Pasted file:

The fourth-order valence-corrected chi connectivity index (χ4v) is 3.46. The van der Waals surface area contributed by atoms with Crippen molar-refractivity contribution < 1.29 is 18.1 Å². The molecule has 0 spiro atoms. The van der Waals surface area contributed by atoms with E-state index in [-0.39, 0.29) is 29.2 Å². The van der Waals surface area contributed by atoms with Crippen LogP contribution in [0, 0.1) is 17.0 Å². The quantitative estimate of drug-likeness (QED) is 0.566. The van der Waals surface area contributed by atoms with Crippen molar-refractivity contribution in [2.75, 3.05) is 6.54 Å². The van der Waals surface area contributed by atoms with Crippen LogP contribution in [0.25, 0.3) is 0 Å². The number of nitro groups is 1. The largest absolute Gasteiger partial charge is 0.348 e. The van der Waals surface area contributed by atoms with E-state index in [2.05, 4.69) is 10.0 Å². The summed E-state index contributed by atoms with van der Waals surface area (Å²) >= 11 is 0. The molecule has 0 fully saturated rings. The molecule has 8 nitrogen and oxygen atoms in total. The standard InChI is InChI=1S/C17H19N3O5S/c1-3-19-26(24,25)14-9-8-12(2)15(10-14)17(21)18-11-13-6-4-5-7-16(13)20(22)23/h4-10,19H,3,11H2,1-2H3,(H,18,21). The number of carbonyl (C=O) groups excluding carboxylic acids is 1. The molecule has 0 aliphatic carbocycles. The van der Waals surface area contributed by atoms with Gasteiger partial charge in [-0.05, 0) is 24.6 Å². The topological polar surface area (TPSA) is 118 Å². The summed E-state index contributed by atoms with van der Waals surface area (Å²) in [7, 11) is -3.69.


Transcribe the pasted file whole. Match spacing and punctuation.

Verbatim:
The fourth-order valence-corrected chi connectivity index (χ4v) is 3.46. The van der Waals surface area contributed by atoms with Crippen molar-refractivity contribution < 1.29 is 18.1 Å². The molecule has 0 spiro atoms. The van der Waals surface area contributed by atoms with E-state index in [-0.39, 0.29) is 29.2 Å². The van der Waals surface area contributed by atoms with Crippen LogP contribution in [0, 0.1) is 17.0 Å². The quantitative estimate of drug-likeness (QED) is 0.566. The van der Waals surface area contributed by atoms with Crippen molar-refractivity contribution in [2.75, 3.05) is 6.54 Å². The van der Waals surface area contributed by atoms with Crippen LogP contribution in [0.25, 0.3) is 0 Å². The number of nitro groups is 1. The largest absolute Gasteiger partial charge is 0.348 e. The van der Waals surface area contributed by atoms with E-state index in [2.05, 4.69) is 10.0 Å². The summed E-state index contributed by atoms with van der Waals surface area (Å²) >= 11 is 0. The molecule has 0 fully saturated rings. The molecule has 8 nitrogen and oxygen atoms in total. The standard InChI is InChI=1S/C17H19N3O5S/c1-3-19-26(24,25)14-9-8-12(2)15(10-14)17(21)18-11-13-6-4-5-7-16(13)20(22)23/h4-10,19H,3,11H2,1-2H3,(H,18,21). The number of carbonyl (C=O) groups excluding carboxylic acids is 1. The molecule has 0 aliphatic carbocycles. The van der Waals surface area contributed by atoms with Gasteiger partial charge in [-0.05, 0) is 24.6 Å². The topological polar surface area (TPSA) is 118 Å². The summed E-state index contributed by atoms with van der Waals surface area (Å²) in [7, 11) is -3.69.